Morley photographer kept difficulties in perspective

COFFEE WITH WARREN, with Warren Harbeck
Cochrane Eagle, February 21, 2007

This dramatic earthscape by Morley photographer/politician Gerald Kaquitts, who died Feb. 18, offers an important lesson in life. Photo by Gerald Kaquitts

A mentor of mine in the beauty of life died Feb. 18 of cancer. Gerald Kaquitts, of Morley, was 56.

Gerald was the son of Frank Kaquitts (Ganutha Îge, “Sitting Wind,” chief and artist) and Kathleen Kaquitts (Wîkoske Wathte, “Beautiful Maiden,” traditional Stoney Nakoda elder), both deceased. He and his wife, Rhonda, had five children and four grand-children.

In addition to being a fun-loving outdoorsman and golfer, Gerald was a historian and councillor for his Chiniki First Nation, and a staunch advocate for treaty and Aboriginal rights.  

But it was as a photographer, philosopher and friend that he had his greatest impact on me.

An example of this impact is a photograph of his that he gave me back in the early 1980s – a framed image that hangs on the wall behind my computer and whispers to me every day to embrace life’s struggles from the right perspective.

At the time, so much of what was happening around me just made no sense. I felt like I was in a waterless wasteland. Gerald was sensitive to my needs and brought me the photograph to help me maintain my sanity.

The 16×20 inch black and white image is of a desolate summer scene near Gerald’s home not far from the entrance to Kananaskis Country. A dried, treacherously-cracked earthscape dominates the lower three fourths of the print. The fissures look enormous. Who could ever cross this hostile terrain? Yet, far off in the distance are the familiar mountains with slopes moist from melting snow nourishing the forest at their feet.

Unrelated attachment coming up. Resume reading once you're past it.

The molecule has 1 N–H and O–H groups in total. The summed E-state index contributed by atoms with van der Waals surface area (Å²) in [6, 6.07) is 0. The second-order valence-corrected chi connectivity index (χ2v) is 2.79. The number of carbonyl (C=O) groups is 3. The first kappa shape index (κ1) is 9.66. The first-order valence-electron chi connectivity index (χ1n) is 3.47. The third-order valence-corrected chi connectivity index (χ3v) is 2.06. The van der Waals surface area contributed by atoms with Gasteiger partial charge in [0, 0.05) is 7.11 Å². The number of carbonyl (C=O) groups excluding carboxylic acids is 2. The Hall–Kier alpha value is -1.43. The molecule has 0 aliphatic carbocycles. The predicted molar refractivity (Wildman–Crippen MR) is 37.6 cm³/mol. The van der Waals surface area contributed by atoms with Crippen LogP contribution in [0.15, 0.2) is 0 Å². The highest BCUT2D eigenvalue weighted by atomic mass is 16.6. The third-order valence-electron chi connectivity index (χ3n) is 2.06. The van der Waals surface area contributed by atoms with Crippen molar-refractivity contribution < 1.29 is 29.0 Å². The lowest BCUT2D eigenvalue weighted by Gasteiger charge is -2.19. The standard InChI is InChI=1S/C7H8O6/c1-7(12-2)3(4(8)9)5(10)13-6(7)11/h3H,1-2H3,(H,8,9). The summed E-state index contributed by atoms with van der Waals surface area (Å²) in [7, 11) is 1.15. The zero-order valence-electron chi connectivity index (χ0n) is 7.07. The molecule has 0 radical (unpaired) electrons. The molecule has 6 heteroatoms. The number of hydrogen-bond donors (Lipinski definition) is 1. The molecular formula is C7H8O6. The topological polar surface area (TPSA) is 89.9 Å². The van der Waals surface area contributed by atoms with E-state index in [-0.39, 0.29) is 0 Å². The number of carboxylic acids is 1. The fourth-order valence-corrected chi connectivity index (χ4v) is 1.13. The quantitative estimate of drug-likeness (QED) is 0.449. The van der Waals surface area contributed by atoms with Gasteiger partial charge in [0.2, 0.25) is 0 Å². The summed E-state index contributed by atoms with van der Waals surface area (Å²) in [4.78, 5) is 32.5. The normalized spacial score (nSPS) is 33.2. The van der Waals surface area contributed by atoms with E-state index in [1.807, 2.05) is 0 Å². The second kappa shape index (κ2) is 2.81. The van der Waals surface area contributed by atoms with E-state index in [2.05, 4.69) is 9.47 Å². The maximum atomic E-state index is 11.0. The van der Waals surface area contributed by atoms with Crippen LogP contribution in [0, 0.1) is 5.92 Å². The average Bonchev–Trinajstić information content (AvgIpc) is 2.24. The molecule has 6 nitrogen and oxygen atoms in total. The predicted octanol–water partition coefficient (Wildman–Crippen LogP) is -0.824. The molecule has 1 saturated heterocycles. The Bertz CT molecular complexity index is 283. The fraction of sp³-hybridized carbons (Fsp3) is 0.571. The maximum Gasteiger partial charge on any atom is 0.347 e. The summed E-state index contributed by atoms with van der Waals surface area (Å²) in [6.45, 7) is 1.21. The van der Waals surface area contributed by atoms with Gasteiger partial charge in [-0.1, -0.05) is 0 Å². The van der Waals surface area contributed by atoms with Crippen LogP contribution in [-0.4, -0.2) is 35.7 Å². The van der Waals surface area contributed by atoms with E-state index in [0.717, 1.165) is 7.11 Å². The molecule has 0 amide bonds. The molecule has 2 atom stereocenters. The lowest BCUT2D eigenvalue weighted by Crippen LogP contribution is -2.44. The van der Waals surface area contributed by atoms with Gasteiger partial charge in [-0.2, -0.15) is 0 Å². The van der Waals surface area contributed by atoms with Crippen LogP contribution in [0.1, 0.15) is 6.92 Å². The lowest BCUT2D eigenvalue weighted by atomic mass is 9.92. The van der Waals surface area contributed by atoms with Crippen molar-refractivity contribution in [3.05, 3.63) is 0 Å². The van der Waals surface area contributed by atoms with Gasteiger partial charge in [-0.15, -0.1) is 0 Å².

In reality, the seemingly unreachable mountains were almost at Gerald’s doorstep, and the parched wasteland was merely a dried mudhole only 20 or so feet across, easily traversed. Gerald had photographed the scene with an ultra-wide-angle lens from a point just a few inches above the “threatening” ground. Being so close to the mudflat magnified it to despairing proportions.

But, Gerald pointed out to me, if the scene could be viewed as an eagle sees it when soaring high, hope would return. For what is viewed from close up as insurmountable becomes but an insignificant speck in the grander scheme of things.

Looking at life from the right perspective can restore the beauty of the journey, Gerald was saying.

Well, for the last months of his life, Gerald had been very close to a difficult mudflat in his own journey. But now, like the eagle, he soars into greater understanding and peace.

Thank you, my friend, for being there for me in this nîbi ptenâ ne – in this all-too-short life. As Bette Midler put it so movingly in one of your favourite songs:

“I can fly higher than an eagle,
'cause you are the wind beneath my wings.”

© 2007 Warren Harbeck

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